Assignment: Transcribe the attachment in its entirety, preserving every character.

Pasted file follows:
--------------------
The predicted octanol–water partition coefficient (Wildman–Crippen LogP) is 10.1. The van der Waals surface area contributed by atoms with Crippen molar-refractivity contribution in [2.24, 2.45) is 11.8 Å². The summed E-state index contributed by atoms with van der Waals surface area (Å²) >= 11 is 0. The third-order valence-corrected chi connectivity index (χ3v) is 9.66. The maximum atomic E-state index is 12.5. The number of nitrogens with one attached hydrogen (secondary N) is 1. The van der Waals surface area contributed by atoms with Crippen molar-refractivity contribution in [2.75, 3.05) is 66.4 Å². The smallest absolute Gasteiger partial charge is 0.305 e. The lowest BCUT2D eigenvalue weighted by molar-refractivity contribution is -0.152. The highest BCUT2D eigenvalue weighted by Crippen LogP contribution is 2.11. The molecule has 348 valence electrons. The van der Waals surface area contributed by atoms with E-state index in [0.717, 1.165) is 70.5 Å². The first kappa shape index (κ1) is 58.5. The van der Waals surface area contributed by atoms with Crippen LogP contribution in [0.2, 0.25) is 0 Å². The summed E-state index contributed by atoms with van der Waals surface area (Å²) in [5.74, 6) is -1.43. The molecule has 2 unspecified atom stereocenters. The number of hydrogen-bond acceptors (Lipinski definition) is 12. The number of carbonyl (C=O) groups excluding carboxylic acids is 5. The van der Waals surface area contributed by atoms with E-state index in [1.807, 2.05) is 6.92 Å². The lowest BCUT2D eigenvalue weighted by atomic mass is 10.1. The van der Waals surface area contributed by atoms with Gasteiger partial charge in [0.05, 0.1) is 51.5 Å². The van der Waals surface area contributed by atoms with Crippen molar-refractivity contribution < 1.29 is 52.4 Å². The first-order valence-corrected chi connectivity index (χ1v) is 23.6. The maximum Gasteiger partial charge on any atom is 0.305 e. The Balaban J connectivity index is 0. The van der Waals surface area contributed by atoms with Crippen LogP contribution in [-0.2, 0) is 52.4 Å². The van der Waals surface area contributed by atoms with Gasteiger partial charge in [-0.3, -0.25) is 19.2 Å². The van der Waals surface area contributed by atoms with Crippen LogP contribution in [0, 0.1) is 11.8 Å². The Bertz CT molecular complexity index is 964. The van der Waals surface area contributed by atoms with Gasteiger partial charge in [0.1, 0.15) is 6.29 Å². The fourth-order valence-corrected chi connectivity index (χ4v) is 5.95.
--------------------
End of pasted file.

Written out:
The predicted octanol–water partition coefficient (Wildman–Crippen LogP) is 10.1. The van der Waals surface area contributed by atoms with Crippen molar-refractivity contribution in [2.24, 2.45) is 11.8 Å². The summed E-state index contributed by atoms with van der Waals surface area (Å²) >= 11 is 0. The third-order valence-corrected chi connectivity index (χ3v) is 9.66. The maximum atomic E-state index is 12.5. The number of nitrogens with one attached hydrogen (secondary N) is 1. The van der Waals surface area contributed by atoms with Crippen molar-refractivity contribution in [2.75, 3.05) is 66.4 Å². The smallest absolute Gasteiger partial charge is 0.305 e. The lowest BCUT2D eigenvalue weighted by molar-refractivity contribution is -0.152. The highest BCUT2D eigenvalue weighted by Crippen LogP contribution is 2.11. The molecule has 348 valence electrons. The van der Waals surface area contributed by atoms with E-state index in [0.717, 1.165) is 70.5 Å². The first kappa shape index (κ1) is 58.5. The van der Waals surface area contributed by atoms with Crippen LogP contribution in [0.2, 0.25) is 0 Å². The summed E-state index contributed by atoms with van der Waals surface area (Å²) in [5.74, 6) is -1.43. The molecule has 2 unspecified atom stereocenters. The number of hydrogen-bond acceptors (Lipinski definition) is 12. The number of carbonyl (C=O) groups excluding carboxylic acids is 5. The van der Waals surface area contributed by atoms with E-state index in [1.807, 2.05) is 6.92 Å². The lowest BCUT2D eigenvalue weighted by atomic mass is 10.1. The van der Waals surface area contributed by atoms with Gasteiger partial charge in [0.05, 0.1) is 51.5 Å². The van der Waals surface area contributed by atoms with Crippen molar-refractivity contribution < 1.29 is 52.4 Å². The first-order valence-corrected chi connectivity index (χ1v) is 23.6. The maximum Gasteiger partial charge on any atom is 0.305 e. The Balaban J connectivity index is 0. The van der Waals surface area contributed by atoms with Crippen LogP contribution in [-0.2, 0) is 52.4 Å². The van der Waals surface area contributed by atoms with Gasteiger partial charge in [-0.3, -0.25) is 19.2 Å². The van der Waals surface area contributed by atoms with Crippen LogP contribution in [0, 0.1) is 11.8 Å². The Bertz CT molecular complexity index is 964. The van der Waals surface area contributed by atoms with Gasteiger partial charge in [0.1, 0.15) is 6.29 Å². The fourth-order valence-corrected chi connectivity index (χ4v) is 5.95.